• What is a frost quake?

    By: Danielle Dozier

    Updated:

    Have you been hearing loud pops around your home lately? 

    The arctic blast has a strong grip on western Pennsylvania. Subzero temperatures and the sun have done little to melt the snow and ice still covering the ground.

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    The snow and ice on your wooden deck is partially to blame for the unusual popping and banging sounds you may be hearing lately. 

    When materials such as wood are this cold, they contract, and if they have water in them, that water freezes and expands and that contracting and expands, causing the loud popping noise.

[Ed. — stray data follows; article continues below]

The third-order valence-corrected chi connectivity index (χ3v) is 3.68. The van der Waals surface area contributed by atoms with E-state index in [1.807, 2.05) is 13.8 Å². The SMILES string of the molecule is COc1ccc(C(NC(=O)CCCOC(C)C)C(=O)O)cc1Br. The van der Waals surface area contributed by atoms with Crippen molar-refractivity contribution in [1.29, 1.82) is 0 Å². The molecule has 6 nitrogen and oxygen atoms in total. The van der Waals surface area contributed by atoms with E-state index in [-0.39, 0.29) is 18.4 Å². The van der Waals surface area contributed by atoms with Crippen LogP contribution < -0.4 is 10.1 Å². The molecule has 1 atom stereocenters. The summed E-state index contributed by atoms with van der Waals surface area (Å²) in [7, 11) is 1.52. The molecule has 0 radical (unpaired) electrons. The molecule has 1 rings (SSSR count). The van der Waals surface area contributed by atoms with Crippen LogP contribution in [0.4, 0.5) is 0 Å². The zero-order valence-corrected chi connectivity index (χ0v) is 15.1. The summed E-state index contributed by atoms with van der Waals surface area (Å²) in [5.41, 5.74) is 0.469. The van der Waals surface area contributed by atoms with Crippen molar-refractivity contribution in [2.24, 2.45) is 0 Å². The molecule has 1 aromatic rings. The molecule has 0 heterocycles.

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    They're called frost quakes or cryoseisms, and they can happen at the Earth’s surface, too, when the exposed rock tries to contract while the water within freezes and expands. 

    However, the word "quake" can be deceiving. This phenomena is not an earthquake because it’s not associated with any faults. Still, if the movement is great enough, you may be able to detect it on a seismograph. 


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